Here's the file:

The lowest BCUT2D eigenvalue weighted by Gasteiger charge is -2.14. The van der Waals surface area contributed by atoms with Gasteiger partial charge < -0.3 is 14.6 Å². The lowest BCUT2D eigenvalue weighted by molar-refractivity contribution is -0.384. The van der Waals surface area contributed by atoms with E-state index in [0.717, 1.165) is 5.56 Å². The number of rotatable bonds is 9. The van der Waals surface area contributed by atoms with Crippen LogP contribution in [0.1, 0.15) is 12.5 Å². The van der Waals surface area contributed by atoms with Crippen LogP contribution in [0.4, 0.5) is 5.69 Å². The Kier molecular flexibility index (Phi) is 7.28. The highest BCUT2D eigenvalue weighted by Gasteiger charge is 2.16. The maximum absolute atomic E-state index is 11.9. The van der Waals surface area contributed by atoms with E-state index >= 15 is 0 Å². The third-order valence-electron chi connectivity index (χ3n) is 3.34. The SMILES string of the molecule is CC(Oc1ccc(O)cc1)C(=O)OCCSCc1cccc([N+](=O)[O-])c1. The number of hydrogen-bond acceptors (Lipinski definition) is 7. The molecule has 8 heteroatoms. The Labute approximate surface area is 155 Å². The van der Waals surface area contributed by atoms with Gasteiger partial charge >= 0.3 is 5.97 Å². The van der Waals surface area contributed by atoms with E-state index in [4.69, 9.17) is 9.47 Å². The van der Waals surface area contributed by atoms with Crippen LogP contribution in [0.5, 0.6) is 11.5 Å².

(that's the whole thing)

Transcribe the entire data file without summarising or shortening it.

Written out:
The lowest BCUT2D eigenvalue weighted by Gasteiger charge is -2.14. The van der Waals surface area contributed by atoms with Gasteiger partial charge < -0.3 is 14.6 Å². The lowest BCUT2D eigenvalue weighted by molar-refractivity contribution is -0.384. The van der Waals surface area contributed by atoms with E-state index in [0.717, 1.165) is 5.56 Å². The number of rotatable bonds is 9. The van der Waals surface area contributed by atoms with Crippen LogP contribution in [0.1, 0.15) is 12.5 Å². The van der Waals surface area contributed by atoms with Crippen LogP contribution in [0.4, 0.5) is 5.69 Å². The Kier molecular flexibility index (Phi) is 7.28. The highest BCUT2D eigenvalue weighted by Gasteiger charge is 2.16. The maximum absolute atomic E-state index is 11.9. The van der Waals surface area contributed by atoms with E-state index >= 15 is 0 Å². The third-order valence-electron chi connectivity index (χ3n) is 3.34. The SMILES string of the molecule is CC(Oc1ccc(O)cc1)C(=O)OCCSCc1cccc([N+](=O)[O-])c1. The number of hydrogen-bond acceptors (Lipinski definition) is 7. The molecule has 8 heteroatoms. The Labute approximate surface area is 155 Å². The van der Waals surface area contributed by atoms with Gasteiger partial charge >= 0.3 is 5.97 Å². The van der Waals surface area contributed by atoms with E-state index in [4.69, 9.17) is 9.47 Å². The van der Waals surface area contributed by atoms with Crippen LogP contribution in [0.5, 0.6) is 11.5 Å².